The Mayo Clinic recommends starting small and simple — mix up a tablespoon of baby cereal with four tablespoons of breast milk or formula, and serve your baby one or two tablespoons to start.  

Weight loss weightloss weight loss programs weight loss foods weight loss tips How much your baby should weigh each month 

When you visit the pediatrician, you’ll see a different growth chart depending on if your baby is a boy or a girl. Growth rate also depends on whether you’re feeding your baby breast milk or formula, says Szczepaniak. 

“Your doctor should always track your child’s growth on the appropriate growth chart and share it with the parent at every doctor’s appointment,” she says. 

Here is a month-by-month look at the average weight (50th percentile) for girls and boys according to growth charts from the World Health Organization: 

1 month: 

  • Girls in the 50th percentile for weight are 9 lb, 4 oz
  • Boys in the 50th percentile for weight are 9 lb, 14 oz

2 months: 

  • Girls in the 50th percentile for weight are 11 lb, 5 oz
  • Boys in the 50th percentile for weight are 12 lb, 4 oz

3 months: 

  • Girls in the 50th percentile for weight are 12 lb, 14 oz
  • Boys in the 50th percentile for weight are 14 lb, 1 oz

4 months:

  • Girls in the 50th percentile for weight are 14 lb, 3 oz
  • Boys in the 50th percentile for weight are 15 lb, 7 oz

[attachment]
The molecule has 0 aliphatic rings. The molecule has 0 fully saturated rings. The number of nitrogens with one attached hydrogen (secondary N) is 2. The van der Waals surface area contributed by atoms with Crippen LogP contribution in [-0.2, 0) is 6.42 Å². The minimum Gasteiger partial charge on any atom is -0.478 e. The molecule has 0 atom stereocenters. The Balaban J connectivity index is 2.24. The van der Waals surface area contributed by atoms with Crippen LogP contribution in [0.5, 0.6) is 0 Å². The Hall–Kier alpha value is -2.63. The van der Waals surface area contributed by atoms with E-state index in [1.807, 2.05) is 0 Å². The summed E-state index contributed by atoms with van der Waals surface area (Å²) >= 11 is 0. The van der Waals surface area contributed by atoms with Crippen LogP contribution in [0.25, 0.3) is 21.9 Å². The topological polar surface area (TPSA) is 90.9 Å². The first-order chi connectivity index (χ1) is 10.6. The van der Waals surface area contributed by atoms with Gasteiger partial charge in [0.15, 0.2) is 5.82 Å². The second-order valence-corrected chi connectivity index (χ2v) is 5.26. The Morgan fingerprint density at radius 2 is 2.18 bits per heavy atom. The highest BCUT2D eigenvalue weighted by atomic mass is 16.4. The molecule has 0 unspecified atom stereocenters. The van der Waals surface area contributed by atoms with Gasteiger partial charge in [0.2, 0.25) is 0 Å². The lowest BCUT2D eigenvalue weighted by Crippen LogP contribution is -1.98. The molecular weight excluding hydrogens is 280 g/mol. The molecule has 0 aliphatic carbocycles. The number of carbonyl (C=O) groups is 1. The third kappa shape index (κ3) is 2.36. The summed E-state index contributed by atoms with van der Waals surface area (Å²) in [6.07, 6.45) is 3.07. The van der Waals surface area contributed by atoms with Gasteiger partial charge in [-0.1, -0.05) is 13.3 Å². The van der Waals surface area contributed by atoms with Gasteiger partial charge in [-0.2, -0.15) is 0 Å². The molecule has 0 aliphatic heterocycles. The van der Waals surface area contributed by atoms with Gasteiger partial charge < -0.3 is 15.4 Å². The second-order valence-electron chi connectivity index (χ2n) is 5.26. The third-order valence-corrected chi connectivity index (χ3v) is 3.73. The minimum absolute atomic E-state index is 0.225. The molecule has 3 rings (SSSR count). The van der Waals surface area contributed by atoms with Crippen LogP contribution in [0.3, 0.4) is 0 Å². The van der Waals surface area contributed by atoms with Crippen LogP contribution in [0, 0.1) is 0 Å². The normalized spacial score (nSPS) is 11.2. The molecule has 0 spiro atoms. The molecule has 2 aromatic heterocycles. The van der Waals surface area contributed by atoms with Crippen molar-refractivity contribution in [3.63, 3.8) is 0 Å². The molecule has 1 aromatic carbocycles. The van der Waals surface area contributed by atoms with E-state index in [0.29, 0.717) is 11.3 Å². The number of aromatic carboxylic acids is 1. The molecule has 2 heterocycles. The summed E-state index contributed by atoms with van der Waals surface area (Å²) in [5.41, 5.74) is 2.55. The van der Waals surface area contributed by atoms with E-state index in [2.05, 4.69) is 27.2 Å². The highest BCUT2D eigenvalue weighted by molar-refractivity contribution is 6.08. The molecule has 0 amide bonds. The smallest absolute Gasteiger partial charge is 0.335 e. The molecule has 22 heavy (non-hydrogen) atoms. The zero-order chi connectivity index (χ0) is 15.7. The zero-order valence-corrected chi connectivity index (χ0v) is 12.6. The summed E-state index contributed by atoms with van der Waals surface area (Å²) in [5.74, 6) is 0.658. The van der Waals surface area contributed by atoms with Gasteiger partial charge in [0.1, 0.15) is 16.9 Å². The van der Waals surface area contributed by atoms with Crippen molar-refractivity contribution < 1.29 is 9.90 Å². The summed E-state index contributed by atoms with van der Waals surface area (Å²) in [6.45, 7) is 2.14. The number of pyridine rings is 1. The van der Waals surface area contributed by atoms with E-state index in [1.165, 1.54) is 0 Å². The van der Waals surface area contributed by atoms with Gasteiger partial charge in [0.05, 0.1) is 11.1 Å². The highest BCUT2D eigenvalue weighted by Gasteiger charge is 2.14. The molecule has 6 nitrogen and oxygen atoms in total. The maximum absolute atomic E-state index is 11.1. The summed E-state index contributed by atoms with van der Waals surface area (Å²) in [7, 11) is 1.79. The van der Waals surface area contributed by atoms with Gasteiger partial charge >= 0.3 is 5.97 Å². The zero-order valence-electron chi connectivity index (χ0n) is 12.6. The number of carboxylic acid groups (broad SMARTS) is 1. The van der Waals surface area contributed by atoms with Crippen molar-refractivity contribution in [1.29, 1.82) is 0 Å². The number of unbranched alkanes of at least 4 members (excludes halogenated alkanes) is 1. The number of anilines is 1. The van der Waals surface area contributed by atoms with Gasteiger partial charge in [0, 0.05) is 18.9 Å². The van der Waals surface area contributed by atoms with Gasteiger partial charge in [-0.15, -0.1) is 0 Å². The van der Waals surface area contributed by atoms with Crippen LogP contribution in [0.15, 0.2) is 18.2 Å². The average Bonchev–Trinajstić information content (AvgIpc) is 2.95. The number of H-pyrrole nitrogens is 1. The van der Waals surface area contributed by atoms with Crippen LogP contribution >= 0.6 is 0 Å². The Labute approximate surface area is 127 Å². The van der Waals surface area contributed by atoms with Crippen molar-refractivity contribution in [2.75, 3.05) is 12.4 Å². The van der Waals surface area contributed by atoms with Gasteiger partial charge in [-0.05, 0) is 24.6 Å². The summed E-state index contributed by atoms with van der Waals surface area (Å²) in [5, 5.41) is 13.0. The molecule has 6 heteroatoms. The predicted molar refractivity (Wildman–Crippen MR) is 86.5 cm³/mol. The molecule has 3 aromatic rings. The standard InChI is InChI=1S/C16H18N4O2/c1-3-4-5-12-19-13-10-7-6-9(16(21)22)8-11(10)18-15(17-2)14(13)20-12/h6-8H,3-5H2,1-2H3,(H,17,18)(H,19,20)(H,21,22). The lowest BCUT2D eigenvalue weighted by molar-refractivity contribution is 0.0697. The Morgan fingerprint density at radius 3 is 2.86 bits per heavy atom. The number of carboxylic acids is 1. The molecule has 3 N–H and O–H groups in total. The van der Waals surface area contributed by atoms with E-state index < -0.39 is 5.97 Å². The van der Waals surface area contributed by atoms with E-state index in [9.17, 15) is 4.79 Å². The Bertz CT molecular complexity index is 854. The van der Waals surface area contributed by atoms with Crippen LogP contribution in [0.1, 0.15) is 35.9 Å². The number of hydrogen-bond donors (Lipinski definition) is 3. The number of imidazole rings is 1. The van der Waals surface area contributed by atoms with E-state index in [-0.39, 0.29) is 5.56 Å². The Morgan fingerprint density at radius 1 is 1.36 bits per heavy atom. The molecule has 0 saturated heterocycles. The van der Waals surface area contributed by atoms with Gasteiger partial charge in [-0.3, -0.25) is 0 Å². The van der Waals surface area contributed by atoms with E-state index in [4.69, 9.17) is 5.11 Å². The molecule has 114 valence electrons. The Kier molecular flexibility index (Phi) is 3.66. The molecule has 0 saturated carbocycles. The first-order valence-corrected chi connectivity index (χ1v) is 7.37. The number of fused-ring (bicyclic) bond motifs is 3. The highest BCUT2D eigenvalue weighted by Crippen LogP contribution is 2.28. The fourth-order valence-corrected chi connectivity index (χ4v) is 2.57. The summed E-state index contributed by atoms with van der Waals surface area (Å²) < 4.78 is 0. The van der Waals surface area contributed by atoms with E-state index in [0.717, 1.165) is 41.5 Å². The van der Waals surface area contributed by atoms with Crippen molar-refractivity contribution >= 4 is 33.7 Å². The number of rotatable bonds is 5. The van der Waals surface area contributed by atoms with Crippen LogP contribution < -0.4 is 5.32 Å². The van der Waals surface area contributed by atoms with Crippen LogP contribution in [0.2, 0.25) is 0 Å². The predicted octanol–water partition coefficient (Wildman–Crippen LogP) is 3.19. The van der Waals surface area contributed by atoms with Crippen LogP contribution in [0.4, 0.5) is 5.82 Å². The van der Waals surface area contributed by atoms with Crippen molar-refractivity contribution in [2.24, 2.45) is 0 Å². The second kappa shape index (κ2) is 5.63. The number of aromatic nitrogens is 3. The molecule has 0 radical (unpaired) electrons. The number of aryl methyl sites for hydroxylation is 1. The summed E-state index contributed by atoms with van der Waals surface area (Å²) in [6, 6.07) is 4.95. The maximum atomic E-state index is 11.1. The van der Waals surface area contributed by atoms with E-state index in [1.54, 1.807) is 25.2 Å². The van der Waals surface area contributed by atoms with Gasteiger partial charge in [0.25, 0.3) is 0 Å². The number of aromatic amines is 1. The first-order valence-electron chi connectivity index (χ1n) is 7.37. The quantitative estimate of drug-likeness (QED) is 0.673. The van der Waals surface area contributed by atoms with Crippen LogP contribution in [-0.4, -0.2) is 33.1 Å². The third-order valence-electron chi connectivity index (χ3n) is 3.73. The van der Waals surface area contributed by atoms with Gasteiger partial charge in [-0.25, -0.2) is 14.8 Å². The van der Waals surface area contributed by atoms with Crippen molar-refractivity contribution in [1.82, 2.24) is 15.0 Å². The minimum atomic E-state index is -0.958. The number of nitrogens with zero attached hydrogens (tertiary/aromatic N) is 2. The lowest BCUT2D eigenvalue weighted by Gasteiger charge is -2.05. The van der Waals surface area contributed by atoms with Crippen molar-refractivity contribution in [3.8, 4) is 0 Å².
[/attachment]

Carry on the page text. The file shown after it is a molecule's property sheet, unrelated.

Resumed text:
5 months: 

  • Girls in the 50th percentile for weight are 15 lb, 3 oz
  • Boys in the 50th percentile for weight are 16 lb, 9 oz

6 months: 

  • Girls in the 50th percentile for weight are 16 lb, 1 oz
  • Boys in the 50th percentile for weight are 17 lb, 8 oz

Every baby is different, so if your baby doesn’t match the growth chart, exactly it’s not necessarily a problem. What pediatricians look for the most isn’t how much your baby weighs each month, but the rate they’re gaining weight and whether or not it’s consistent. For example, your baby should be twice as heavy by five months as they were when they were born.

Weight loss weightloss weight loss programs weight loss foods weight loss tips How to know if your baby is eating the right amount 

Babies have a natural internal compass when it comes to eating, says Szczepaniak. “Babies usually eat just about as much as they should,” she says. 

Hungry babies will lick their lips, frequently touch their mouth, stick out their tongues, suck on anything nearby, and act generally fussy. 

If you’re breastfeeding, it’s unlikely you’ll overfeed your baby. However, if you’re feeding your newborn from a bottle, it’s a bit easier for babies to drink from a bottle’s nipple than breastfeed, which can lead to overfeeding. 

Once babies get distracted during a bottle feeding, it’s a sign that they’re full and you can stop feeding them. Stomach pains, gas, and vomiting are also signs that the baby has eaten too much. 

Researchers have found a connection between rapid weight gain in infancy and obesity later in life. But when in doubt about your baby’s weight gain, Szczepaniak recommends following baby’s growth rate and consistency with help from the growth chart.

“Just like grownups, some babies eat more and some less, but as long as their growth is normal there’s no need to worry,” says Szczepaniak. If you’re worried that your baby is gaining too much, or not enough, weight, check with a pediatrician.